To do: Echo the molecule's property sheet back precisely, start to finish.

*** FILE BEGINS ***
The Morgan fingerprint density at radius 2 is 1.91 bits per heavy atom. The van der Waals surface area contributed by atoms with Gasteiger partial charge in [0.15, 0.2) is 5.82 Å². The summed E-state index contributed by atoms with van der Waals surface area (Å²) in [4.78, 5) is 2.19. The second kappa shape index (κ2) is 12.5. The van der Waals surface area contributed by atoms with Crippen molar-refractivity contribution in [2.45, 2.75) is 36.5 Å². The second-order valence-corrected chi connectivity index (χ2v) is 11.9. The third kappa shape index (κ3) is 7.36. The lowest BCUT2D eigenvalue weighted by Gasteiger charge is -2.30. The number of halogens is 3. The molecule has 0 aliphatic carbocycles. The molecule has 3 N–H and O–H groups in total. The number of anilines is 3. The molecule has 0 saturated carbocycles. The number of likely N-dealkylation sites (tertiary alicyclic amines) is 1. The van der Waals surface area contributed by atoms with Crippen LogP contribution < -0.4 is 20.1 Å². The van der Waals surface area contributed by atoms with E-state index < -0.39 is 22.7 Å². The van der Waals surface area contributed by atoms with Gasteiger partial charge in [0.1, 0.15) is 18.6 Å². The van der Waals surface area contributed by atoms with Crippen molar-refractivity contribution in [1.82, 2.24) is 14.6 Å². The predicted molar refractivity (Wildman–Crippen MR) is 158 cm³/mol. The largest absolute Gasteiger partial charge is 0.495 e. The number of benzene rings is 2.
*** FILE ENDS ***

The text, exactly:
The Morgan fingerprint density at radius 2 is 1.91 bits per heavy atom. The van der Waals surface area contributed by atoms with Gasteiger partial charge in [0.15, 0.2) is 5.82 Å². The summed E-state index contributed by atoms with van der Waals surface area (Å²) in [4.78, 5) is 2.19. The second kappa shape index (κ2) is 12.5. The van der Waals surface area contributed by atoms with Crippen molar-refractivity contribution in [2.45, 2.75) is 36.5 Å². The second-order valence-corrected chi connectivity index (χ2v) is 11.9. The third kappa shape index (κ3) is 7.36. The lowest BCUT2D eigenvalue weighted by Gasteiger charge is -2.30. The number of halogens is 3. The molecule has 0 aliphatic carbocycles. The molecule has 3 N–H and O–H groups in total. The number of anilines is 3. The molecule has 0 saturated carbocycles. The number of likely N-dealkylation sites (tertiary alicyclic amines) is 1. The van der Waals surface area contributed by atoms with Crippen LogP contribution < -0.4 is 20.1 Å². The van der Waals surface area contributed by atoms with E-state index < -0.39 is 22.7 Å². The van der Waals surface area contributed by atoms with Gasteiger partial charge in [0.1, 0.15) is 18.6 Å². The van der Waals surface area contributed by atoms with Crippen molar-refractivity contribution in [1.82, 2.24) is 14.6 Å². The predicted molar refractivity (Wildman–Crippen MR) is 158 cm³/mol. The largest absolute Gasteiger partial charge is 0.495 e. The number of benzene rings is 2.